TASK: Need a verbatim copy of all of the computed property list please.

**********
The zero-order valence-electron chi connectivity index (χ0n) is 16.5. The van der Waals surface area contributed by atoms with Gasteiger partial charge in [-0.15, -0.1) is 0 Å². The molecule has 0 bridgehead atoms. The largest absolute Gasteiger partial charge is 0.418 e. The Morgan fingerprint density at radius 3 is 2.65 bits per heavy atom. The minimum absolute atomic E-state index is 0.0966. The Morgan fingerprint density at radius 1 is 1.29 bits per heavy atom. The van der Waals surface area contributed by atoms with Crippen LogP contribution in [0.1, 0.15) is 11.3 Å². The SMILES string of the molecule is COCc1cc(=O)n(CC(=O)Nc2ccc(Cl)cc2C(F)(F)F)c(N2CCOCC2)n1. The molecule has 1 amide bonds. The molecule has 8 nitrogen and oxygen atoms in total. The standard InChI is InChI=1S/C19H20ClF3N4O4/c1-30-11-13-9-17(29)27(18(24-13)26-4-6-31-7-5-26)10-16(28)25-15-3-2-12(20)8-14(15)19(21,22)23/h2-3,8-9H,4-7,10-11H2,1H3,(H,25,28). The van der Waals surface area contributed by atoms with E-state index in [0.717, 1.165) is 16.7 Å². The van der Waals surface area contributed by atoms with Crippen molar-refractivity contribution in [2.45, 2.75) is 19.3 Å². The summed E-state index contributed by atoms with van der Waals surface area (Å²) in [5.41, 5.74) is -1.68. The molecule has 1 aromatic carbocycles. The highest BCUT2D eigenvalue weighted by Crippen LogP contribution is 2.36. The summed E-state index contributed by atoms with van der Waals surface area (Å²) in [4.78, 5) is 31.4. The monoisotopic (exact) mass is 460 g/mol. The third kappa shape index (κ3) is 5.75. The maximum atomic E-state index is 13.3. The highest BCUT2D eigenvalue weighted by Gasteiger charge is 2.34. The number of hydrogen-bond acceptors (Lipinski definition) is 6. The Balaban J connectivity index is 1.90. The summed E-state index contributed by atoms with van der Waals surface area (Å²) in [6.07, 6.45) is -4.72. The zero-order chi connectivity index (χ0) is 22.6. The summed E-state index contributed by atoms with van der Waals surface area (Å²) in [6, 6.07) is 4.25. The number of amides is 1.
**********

The zero-order valence-electron chi connectivity index (χ0n) is 16.5. The van der Waals surface area contributed by atoms with Gasteiger partial charge in [-0.15, -0.1) is 0 Å². The molecule has 0 bridgehead atoms. The largest absolute Gasteiger partial charge is 0.418 e. The Morgan fingerprint density at radius 3 is 2.65 bits per heavy atom. The minimum absolute atomic E-state index is 0.0966. The Morgan fingerprint density at radius 1 is 1.29 bits per heavy atom. The van der Waals surface area contributed by atoms with Crippen LogP contribution in [0.1, 0.15) is 11.3 Å². The SMILES string of the molecule is COCc1cc(=O)n(CC(=O)Nc2ccc(Cl)cc2C(F)(F)F)c(N2CCOCC2)n1. The molecule has 1 amide bonds. The molecule has 8 nitrogen and oxygen atoms in total. The standard InChI is InChI=1S/C19H20ClF3N4O4/c1-30-11-13-9-17(29)27(18(24-13)26-4-6-31-7-5-26)10-16(28)25-15-3-2-12(20)8-14(15)19(21,22)23/h2-3,8-9H,4-7,10-11H2,1H3,(H,25,28). The van der Waals surface area contributed by atoms with E-state index in [0.717, 1.165) is 16.7 Å². The van der Waals surface area contributed by atoms with Crippen molar-refractivity contribution in [2.45, 2.75) is 19.3 Å². The summed E-state index contributed by atoms with van der Waals surface area (Å²) in [5.41, 5.74) is -1.68. The molecule has 1 aromatic carbocycles. The highest BCUT2D eigenvalue weighted by Crippen LogP contribution is 2.36. The summed E-state index contributed by atoms with van der Waals surface area (Å²) in [4.78, 5) is 31.4. The monoisotopic (exact) mass is 460 g/mol. The third kappa shape index (κ3) is 5.75. The maximum atomic E-state index is 13.3. The highest BCUT2D eigenvalue weighted by Gasteiger charge is 2.34. The number of hydrogen-bond acceptors (Lipinski definition) is 6. The Balaban J connectivity index is 1.90. The summed E-state index contributed by atoms with van der Waals surface area (Å²) in [6.07, 6.45) is -4.72. The zero-order chi connectivity index (χ0) is 22.6. The summed E-state index contributed by atoms with van der Waals surface area (Å²) in [6, 6.07) is 4.25. The number of amides is 1.